Platelet function testing refers to in vitro measurements of platelets’ response to activation in an attempt to quantify the degree of platelet aggregation. It has evolved significantly over the last decade from a laborious laboratory based process to rapid point of care commercially available kits. Despite this, there still remains a surprising lack of standardisation of platelet function testing. Table 11.1 summarises some of the currently available methods, along with their incumbent advantages and limitations.
Light transmission aggregometry
Light transmittance aggregometry (LTA) is currently the gold standard for assessing platelet activation as it is able to measure the functional ability of platelets to aggregate in response to known agonists such as ADP. Platelet aggregation uses the principle that the amount of light transmitted through the sample increases proportional to an increase in platelet aggregation. Lack of standardization, poor reproducibility and spontaneous platelet activation through sample preparation are a few limitations of standard light transmittance aggregometry.
Whole blood aggregometry
Impendence aggregometry, a newer technique that measures electrical resistance due to aggregation of stimulated platelets on two platinum electrodes, has been shown to have improved reproducibility and sensitivity. The increase in resistance between electrodes is used to determine the amount of platelet aggregation after stimulation by an agonist. Impedance aggregometry correlates well with LTA.
Verify Now is a cartridge based rapid point of care test that measures aggregation of platelets via GIIb/IIIa receptors in response to ADP. The extent of platelet aggregation measured by a technique based on light transmittance aggregometry, is expressed as platelet reactivity units (PRU), which is specific to the action of the P2Y12 platelet receptor. Simplicity of technique, reliability of results, lack of reliance on lab equipment and good correlation with established tests of platelet function are advantages of this test. All point of care tests are limited by low to moderate sensitivity and specificity. However, VerifyNow? P2Y12 assay has been shown to predict clinical adverse outcomes.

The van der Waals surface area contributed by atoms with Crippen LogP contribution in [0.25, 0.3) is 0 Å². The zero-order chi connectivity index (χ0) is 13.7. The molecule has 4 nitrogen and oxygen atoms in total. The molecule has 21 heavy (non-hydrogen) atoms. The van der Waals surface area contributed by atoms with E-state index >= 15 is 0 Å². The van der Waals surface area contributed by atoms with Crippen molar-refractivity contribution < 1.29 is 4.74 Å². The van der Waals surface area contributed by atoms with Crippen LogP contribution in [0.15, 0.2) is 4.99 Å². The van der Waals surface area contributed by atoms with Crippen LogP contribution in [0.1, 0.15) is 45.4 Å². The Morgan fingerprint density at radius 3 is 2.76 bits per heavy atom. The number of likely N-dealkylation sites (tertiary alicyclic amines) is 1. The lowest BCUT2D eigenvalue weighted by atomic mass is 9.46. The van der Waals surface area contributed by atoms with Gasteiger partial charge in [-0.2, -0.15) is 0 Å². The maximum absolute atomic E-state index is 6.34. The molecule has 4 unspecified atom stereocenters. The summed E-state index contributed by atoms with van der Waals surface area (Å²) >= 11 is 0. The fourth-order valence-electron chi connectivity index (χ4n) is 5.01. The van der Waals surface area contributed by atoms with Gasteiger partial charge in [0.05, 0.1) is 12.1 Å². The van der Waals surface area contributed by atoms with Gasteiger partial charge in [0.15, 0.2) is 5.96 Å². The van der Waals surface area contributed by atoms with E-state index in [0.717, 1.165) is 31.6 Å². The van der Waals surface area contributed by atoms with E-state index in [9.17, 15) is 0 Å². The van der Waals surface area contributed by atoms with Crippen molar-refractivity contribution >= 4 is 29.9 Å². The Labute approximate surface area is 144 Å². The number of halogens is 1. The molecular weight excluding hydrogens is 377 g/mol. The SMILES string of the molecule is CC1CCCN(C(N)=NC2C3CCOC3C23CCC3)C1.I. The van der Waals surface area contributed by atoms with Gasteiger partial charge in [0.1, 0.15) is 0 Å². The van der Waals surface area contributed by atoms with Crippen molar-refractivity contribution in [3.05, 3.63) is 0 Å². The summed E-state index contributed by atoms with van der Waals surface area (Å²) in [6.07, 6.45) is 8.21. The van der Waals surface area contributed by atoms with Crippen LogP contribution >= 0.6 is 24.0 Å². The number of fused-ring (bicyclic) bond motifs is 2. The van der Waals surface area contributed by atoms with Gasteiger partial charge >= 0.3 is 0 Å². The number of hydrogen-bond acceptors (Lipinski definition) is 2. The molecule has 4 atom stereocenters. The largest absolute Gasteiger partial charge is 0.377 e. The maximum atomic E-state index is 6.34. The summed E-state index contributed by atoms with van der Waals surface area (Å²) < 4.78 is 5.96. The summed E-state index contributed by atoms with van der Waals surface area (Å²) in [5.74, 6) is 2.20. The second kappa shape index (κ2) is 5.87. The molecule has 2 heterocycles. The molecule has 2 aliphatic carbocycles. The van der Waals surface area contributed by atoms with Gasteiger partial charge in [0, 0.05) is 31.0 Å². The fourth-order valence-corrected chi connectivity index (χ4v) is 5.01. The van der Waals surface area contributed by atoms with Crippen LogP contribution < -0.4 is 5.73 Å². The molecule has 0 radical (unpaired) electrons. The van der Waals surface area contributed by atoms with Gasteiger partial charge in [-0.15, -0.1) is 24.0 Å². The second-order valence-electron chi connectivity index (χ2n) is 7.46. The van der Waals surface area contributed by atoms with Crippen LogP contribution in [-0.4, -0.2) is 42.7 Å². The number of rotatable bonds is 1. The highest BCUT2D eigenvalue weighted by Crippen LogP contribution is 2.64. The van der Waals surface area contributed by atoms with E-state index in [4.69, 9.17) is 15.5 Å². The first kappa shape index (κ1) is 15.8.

Flow cytometry enables identification of expression of substances on platelets and leukocytes, particularly formation of platelet-leukocyte aggregates. Fluorophores (substances that fluoresce when stimulated with energy) attached to antibodies which bind to substances of interest; emit light when excited by energy from lasers. These lasers transmit light at a specific frequency aimed at particles flowing past the laser in single file. The intensity of light emitted by the fluorophores allows quantification of the substance targeted by conjugated antibodies. However, accuracy and reproducibility of results vary from one protocol to the next. The ability to assess multiple markers relating to antiplatelet activity at the receptor is the main advantage of flow cytometry. The main disadvantages of this technique is the need for experienced operators, time consuming process for analysis with narrow sample preparation windows, lack of standardized lab protocols and access to lab facilities.